The opening movement is, as already noted above, a slow movement, marked Andante moderato. The opening theme begins gracefully in the second violins over four bars, before being taken up by the first violins, only to be disrupted by repeated forte/piano phrases before returning to the opening theme again. The sensation is one of switching from a comtemplative country stroll to something akin to riding at a gallop. With G major being ‘everything rustic, idllic and lyrical‘ (Christian Schubert, 1806) there is a suggestion to me less of the church but more of country air. This sensation is somewhat supported by the character of the second movement, a rollicking Allegro molto where the horns enter with what could easily be a hunting call, repeated at various moments as the quavers bound across an udulating landscape without so much as pause for breathe.

The symphony concludes Tempo di Menuet, taken at a leisurely pace. The trio is darkly shaded in the minor and here one feels the contemplation and devotional character that seems most in line with both the Sinfonia da Chiesa and Peter Naur’s conception of the symphony. Rather than return to the original menuet, Haydn chose to write the closing section again, adding in a small moment featuring dotted rhythms similar to those we heard in the first movement. It is a nice touch for the careful listener.

Having spent time listening to the Doráti recording while getting to know this symphony I then listening to Christopher Hogwood’s version, which uses a smaller period orchestra, compared to Doráti’s larger, full-bodied modern strings. Doráti’s perfromance has the benefit of horns that cut through the texture with more bristle and brawn, leading to the sensation of hunting that I described in my own reaction. We know that it is highly probable that the horn players at Haydn’s disposal during his time with Count Morzin were more than likely the same horn players that accompanied any hunt, so it makes sense to imagine they would have added to the feel of the music through their playing style. As I have noted before, Haydn seems to always have looked for ways to give his colleagues a moment in the sun, even if it is in the most modest of manners as in this symphony. However, as I found a couple of times before, the use of continuo is too forward and intrusive in Doráti. Hogwood offers no continuo and this brings the basses more to the front of the sound, creating a more chamber like texture that equally suits the music, particularly in the opening movement. Overall, as so often is the case, no one perfromance can quite capture everything, which is of course half the fun.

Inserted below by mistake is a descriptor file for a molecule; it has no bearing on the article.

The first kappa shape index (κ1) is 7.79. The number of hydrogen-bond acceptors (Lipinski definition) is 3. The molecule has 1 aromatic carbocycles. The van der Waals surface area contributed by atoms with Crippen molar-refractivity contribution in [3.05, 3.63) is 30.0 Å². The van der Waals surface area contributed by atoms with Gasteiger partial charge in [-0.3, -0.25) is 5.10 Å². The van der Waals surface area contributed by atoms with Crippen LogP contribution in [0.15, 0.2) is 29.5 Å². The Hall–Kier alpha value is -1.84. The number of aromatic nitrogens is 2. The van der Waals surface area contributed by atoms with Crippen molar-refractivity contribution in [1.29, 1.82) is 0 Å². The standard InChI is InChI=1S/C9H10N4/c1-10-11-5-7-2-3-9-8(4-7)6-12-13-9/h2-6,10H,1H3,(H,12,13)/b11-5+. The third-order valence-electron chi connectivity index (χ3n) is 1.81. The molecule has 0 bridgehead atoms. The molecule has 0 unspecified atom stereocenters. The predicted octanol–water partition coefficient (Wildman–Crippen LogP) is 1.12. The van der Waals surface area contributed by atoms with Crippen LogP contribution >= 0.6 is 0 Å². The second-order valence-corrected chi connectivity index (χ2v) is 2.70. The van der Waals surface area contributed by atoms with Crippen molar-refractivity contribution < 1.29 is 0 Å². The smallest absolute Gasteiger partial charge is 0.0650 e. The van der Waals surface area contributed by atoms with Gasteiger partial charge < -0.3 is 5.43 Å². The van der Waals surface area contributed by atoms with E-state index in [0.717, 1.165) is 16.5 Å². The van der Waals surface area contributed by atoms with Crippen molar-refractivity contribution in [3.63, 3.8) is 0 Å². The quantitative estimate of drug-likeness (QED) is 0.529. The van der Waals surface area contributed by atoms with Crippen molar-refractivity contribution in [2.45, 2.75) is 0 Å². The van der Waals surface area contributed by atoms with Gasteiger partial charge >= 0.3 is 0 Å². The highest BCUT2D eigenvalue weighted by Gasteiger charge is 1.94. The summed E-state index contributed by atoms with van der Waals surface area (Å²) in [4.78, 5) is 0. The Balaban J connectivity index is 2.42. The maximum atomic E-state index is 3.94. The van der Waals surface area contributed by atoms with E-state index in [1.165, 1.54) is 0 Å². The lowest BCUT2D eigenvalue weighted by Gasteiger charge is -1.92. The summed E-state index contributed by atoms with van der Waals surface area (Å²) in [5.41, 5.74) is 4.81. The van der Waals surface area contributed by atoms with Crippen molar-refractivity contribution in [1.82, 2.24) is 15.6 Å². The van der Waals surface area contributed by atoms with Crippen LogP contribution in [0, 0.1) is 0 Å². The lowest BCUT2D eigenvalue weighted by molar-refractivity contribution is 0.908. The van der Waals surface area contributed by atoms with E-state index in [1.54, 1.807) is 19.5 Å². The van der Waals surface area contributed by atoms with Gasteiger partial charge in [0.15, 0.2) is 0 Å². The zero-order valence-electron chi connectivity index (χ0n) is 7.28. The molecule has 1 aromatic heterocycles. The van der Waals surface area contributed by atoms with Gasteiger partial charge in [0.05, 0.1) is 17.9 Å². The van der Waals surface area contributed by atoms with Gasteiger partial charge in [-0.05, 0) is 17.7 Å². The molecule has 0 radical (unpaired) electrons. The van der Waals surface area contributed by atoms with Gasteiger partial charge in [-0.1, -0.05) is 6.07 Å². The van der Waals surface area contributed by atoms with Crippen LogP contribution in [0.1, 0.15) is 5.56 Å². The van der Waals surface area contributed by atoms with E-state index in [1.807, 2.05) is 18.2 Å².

N.B. At this point I feel it necessary to add a disclaimer of sorts. I am neither a musician or musical in any real sense. Having begun this project simply as an exercise in exploration, and with a desire to do no more than get to know Haydn’s symphonies a little better, I am indebited to the work of those much, much wiser and knowledgeable than I. With each symphony my understanding grows a fraction, and perhaps as time goes on I’ll become a little better at conveying both the music and my responses, but I do stand on the shoulders of others. One of the glories of the internet, if used wisely, is the range of information available to the layman. In this case, Neal Zaslaw’s article on the Sinfonia da Cheisa (1982) was invaluable. So, to give credit where it is due, and hopefully inspire others to read further, I’ll be posting references of a sort at the end of each post.



Zaslaw, N. (2015, March 30). Mozart, Haydn and the Sinfonia da Chiesa. Retrieved May 13, 2018, from

Project Haydn #17 – Symphony No.17

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Haydn Symphony No.17 [9] in F major Hob.I:17 (c1760-61)